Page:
I have had a couple of emails from people who for whatever reason cannot read .pdfs, so here is the Natural dyeing tutorial, but before I start with that, this weekend whilst making Yoga (Pilates) socks for my Mama, (2 on 2 circs, took me a bit to figure out, but now I'm rip roaring along) I had a realisation, the Yoga Socks pattern can be simplified to almost nothing, thus:
Dyeing wool with organic material
(And no harmful chemicals!)
Dyeing is just magic! You take ordinary household ingredients, some bits of plants, boil them together and “hey presto!” you have colour. Get your kids to join in, just make the tasks age appropriate, and they will have a story to tell their friends, a doozy of a “show and tell” and warm fuzzies about wool and nature.
This tutorial is basically teaching you how to test dye with plant materials, it will give you the skills to go on and experiment with plants from your local area.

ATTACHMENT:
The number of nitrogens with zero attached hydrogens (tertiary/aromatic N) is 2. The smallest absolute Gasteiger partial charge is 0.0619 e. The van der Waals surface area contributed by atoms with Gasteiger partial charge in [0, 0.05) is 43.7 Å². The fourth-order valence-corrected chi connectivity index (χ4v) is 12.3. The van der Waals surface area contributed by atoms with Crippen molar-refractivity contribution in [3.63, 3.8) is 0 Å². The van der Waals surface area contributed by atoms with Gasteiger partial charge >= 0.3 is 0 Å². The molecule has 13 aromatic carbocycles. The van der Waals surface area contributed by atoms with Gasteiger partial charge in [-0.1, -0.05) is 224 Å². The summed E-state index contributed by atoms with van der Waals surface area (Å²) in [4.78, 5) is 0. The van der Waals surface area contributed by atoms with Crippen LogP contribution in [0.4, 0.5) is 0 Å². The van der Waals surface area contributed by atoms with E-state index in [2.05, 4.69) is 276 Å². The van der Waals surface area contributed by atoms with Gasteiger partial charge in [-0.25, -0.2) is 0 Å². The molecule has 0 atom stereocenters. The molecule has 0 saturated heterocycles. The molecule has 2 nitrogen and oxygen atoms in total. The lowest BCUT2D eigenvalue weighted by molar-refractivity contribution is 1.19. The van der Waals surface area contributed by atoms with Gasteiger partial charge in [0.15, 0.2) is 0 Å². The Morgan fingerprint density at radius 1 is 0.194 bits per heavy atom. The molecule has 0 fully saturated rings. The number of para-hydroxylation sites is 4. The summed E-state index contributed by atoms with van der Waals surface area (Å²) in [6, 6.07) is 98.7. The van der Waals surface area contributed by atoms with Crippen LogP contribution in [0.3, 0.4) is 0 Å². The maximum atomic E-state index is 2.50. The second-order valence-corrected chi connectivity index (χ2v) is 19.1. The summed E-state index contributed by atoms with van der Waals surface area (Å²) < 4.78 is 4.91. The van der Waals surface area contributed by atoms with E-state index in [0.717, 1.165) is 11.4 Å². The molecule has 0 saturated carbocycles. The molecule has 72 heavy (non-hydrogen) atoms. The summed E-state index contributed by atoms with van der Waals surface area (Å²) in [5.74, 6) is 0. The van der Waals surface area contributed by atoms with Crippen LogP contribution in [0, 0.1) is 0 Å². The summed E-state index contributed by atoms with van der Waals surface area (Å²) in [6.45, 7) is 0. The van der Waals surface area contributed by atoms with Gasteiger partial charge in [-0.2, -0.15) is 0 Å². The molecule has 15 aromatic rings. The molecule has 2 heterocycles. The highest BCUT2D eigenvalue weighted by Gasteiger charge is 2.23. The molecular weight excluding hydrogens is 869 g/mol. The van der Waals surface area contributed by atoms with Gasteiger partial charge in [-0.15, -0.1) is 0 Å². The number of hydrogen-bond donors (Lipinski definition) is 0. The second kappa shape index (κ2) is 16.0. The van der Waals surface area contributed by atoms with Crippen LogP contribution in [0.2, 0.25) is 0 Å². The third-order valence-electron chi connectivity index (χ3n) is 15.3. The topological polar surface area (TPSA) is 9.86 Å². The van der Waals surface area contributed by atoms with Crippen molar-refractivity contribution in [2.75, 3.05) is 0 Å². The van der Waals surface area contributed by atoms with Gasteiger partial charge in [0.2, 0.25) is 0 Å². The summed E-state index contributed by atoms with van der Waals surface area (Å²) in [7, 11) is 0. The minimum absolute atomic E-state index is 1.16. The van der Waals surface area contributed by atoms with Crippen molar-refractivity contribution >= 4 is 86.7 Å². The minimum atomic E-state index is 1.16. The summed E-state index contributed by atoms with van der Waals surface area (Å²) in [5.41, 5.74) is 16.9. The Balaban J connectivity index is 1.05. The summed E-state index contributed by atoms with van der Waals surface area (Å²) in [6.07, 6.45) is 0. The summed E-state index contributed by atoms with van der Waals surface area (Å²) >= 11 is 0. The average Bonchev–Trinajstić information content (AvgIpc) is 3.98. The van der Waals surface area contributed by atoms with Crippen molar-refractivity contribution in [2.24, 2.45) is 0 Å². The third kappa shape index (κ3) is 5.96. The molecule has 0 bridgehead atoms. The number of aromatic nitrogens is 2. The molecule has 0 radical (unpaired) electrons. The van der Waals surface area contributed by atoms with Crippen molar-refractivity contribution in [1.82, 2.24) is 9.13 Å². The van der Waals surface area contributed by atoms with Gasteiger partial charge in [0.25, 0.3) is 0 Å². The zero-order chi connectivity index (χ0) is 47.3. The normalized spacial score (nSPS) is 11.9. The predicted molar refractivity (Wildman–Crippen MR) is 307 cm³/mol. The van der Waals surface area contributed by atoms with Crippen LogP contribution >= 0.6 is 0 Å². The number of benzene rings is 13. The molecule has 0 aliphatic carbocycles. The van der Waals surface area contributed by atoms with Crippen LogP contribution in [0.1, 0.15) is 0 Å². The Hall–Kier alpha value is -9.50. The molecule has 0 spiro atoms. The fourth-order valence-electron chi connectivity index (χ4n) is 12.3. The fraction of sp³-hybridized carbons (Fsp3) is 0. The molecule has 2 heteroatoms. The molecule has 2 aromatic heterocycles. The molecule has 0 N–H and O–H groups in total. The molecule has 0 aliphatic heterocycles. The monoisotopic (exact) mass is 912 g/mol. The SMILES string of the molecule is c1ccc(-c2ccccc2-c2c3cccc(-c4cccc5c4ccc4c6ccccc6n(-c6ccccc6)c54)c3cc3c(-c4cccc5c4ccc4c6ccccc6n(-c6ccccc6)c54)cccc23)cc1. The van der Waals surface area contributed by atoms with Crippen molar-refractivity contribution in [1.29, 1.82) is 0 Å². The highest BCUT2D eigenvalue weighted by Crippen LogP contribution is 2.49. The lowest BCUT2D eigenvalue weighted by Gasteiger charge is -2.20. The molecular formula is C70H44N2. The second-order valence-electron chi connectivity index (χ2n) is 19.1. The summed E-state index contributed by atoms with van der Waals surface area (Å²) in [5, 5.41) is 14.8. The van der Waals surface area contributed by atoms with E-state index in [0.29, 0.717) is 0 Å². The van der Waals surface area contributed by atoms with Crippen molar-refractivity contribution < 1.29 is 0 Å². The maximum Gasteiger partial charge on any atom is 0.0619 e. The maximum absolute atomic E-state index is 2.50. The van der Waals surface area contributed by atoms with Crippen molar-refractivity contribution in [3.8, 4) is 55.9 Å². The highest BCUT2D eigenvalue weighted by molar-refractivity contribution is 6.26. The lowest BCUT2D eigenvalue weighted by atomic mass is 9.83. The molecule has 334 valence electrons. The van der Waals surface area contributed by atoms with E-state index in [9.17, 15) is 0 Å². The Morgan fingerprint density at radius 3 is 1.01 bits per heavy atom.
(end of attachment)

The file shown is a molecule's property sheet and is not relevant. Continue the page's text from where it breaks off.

I am a knitwear designer and manufacturer, currently I make 2 clothing ranges for babies, basically one is organic the other is not, the organic range is made from certified organic, undyed cream merino wool, beautiful in itself, but I felt the need for an injection of colour. I spoke to the yarn manufacturers, who explained to me that it is very difficult to find commercial organic dyes, and the metals used to mordant the wool are poisonous, so at the moment they choose not to dye, which is understandable. I didn’t want to use food type dyes (drink mixes, food colouring etc) because I figured that the parents who are buying organic don’t want food colouring inside their kids and wouldn’t want artificial colouring on their kids clothes.